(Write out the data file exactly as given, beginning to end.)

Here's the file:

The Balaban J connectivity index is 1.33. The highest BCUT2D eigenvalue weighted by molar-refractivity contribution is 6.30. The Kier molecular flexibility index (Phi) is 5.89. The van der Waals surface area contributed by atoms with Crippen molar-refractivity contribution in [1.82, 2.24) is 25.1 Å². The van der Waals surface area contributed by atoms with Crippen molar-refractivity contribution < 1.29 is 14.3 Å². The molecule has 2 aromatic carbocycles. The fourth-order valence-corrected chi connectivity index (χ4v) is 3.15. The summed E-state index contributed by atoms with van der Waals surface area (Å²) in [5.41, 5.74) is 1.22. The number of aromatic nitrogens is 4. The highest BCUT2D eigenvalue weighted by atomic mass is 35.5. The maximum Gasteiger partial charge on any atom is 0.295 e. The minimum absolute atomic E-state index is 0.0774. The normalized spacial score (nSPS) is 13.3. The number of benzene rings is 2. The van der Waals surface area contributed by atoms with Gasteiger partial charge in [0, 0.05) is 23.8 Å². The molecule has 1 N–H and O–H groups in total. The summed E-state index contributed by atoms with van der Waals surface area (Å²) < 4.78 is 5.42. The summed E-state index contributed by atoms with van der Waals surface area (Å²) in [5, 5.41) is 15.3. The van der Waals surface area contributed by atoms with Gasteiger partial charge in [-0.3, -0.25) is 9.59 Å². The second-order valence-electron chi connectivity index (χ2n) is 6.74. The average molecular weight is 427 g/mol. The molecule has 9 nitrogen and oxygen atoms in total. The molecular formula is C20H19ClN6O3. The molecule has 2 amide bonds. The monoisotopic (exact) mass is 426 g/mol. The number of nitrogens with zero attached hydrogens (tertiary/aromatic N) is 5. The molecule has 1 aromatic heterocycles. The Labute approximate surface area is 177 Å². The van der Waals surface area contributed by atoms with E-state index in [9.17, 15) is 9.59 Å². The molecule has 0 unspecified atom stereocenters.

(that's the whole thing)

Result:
The Balaban J connectivity index is 1.33. The highest BCUT2D eigenvalue weighted by molar-refractivity contribution is 6.30. The Kier molecular flexibility index (Phi) is 5.89. The van der Waals surface area contributed by atoms with Crippen molar-refractivity contribution in [1.82, 2.24) is 25.1 Å². The van der Waals surface area contributed by atoms with Crippen molar-refractivity contribution < 1.29 is 14.3 Å². The molecule has 2 aromatic carbocycles. The fourth-order valence-corrected chi connectivity index (χ4v) is 3.15. The summed E-state index contributed by atoms with van der Waals surface area (Å²) in [5.41, 5.74) is 1.22. The number of aromatic nitrogens is 4. The highest BCUT2D eigenvalue weighted by atomic mass is 35.5. The maximum Gasteiger partial charge on any atom is 0.295 e. The minimum absolute atomic E-state index is 0.0774. The normalized spacial score (nSPS) is 13.3. The number of benzene rings is 2. The van der Waals surface area contributed by atoms with Gasteiger partial charge in [0, 0.05) is 23.8 Å². The molecule has 1 N–H and O–H groups in total. The summed E-state index contributed by atoms with van der Waals surface area (Å²) < 4.78 is 5.42. The summed E-state index contributed by atoms with van der Waals surface area (Å²) in [5, 5.41) is 15.3. The van der Waals surface area contributed by atoms with Gasteiger partial charge in [-0.3, -0.25) is 9.59 Å². The second-order valence-electron chi connectivity index (χ2n) is 6.74. The average molecular weight is 427 g/mol. The molecule has 9 nitrogen and oxygen atoms in total. The molecular formula is C20H19ClN6O3. The molecule has 2 amide bonds. The monoisotopic (exact) mass is 426 g/mol. The number of nitrogens with zero attached hydrogens (tertiary/aromatic N) is 5. The molecule has 1 aromatic heterocycles. The Labute approximate surface area is 177 Å². The van der Waals surface area contributed by atoms with E-state index in [9.17, 15) is 9.59 Å². The molecule has 0 unspecified atom stereocenters.